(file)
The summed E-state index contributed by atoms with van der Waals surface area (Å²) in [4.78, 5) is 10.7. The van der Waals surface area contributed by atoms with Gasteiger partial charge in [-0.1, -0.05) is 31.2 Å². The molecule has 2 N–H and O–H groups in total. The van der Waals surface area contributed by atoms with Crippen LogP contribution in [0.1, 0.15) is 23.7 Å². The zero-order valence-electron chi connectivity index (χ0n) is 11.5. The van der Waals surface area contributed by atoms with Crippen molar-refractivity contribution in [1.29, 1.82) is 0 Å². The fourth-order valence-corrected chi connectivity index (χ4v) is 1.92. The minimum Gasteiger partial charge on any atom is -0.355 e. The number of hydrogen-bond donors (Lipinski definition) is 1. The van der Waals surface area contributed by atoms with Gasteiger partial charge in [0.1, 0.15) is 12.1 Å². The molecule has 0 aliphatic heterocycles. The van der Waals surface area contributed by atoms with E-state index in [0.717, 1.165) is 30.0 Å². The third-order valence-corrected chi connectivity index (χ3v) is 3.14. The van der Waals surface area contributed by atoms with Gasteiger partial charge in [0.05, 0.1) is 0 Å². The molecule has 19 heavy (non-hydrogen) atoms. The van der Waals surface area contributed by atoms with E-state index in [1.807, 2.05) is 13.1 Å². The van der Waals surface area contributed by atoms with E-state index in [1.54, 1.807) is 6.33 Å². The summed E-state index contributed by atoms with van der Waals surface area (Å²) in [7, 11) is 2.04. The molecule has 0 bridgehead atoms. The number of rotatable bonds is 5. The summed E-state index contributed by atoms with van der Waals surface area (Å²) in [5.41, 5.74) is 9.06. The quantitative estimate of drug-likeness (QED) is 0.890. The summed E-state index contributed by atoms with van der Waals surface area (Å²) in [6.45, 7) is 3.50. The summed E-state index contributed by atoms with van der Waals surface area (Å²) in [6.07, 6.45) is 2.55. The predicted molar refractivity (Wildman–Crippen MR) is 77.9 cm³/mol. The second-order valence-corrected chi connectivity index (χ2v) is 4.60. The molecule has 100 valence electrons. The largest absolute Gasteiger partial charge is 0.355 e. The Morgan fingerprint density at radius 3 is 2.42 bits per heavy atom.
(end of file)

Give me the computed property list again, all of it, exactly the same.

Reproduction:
The summed E-state index contributed by atoms with van der Waals surface area (Å²) in [4.78, 5) is 10.7. The van der Waals surface area contributed by atoms with Gasteiger partial charge in [-0.1, -0.05) is 31.2 Å². The molecule has 2 N–H and O–H groups in total. The van der Waals surface area contributed by atoms with Crippen LogP contribution in [0.1, 0.15) is 23.7 Å². The zero-order valence-electron chi connectivity index (χ0n) is 11.5. The van der Waals surface area contributed by atoms with Crippen molar-refractivity contribution in [1.29, 1.82) is 0 Å². The fourth-order valence-corrected chi connectivity index (χ4v) is 1.92. The minimum Gasteiger partial charge on any atom is -0.355 e. The number of hydrogen-bond donors (Lipinski definition) is 1. The van der Waals surface area contributed by atoms with Gasteiger partial charge in [0.1, 0.15) is 12.1 Å². The molecule has 0 aliphatic heterocycles. The van der Waals surface area contributed by atoms with E-state index in [0.717, 1.165) is 30.0 Å². The third-order valence-corrected chi connectivity index (χ3v) is 3.14. The van der Waals surface area contributed by atoms with Gasteiger partial charge in [0.05, 0.1) is 0 Å². The molecule has 19 heavy (non-hydrogen) atoms. The van der Waals surface area contributed by atoms with E-state index in [1.807, 2.05) is 13.1 Å². The van der Waals surface area contributed by atoms with E-state index in [1.54, 1.807) is 6.33 Å². The summed E-state index contributed by atoms with van der Waals surface area (Å²) in [7, 11) is 2.04. The molecule has 0 bridgehead atoms. The number of rotatable bonds is 5. The summed E-state index contributed by atoms with van der Waals surface area (Å²) in [5.41, 5.74) is 9.06. The quantitative estimate of drug-likeness (QED) is 0.890. The summed E-state index contributed by atoms with van der Waals surface area (Å²) in [6.45, 7) is 3.50. The summed E-state index contributed by atoms with van der Waals surface area (Å²) in [6.07, 6.45) is 2.55. The predicted molar refractivity (Wildman–Crippen MR) is 77.9 cm³/mol. The second-order valence-corrected chi connectivity index (χ2v) is 4.60. The molecule has 100 valence electrons. The largest absolute Gasteiger partial charge is 0.355 e. The Morgan fingerprint density at radius 3 is 2.42 bits per heavy atom.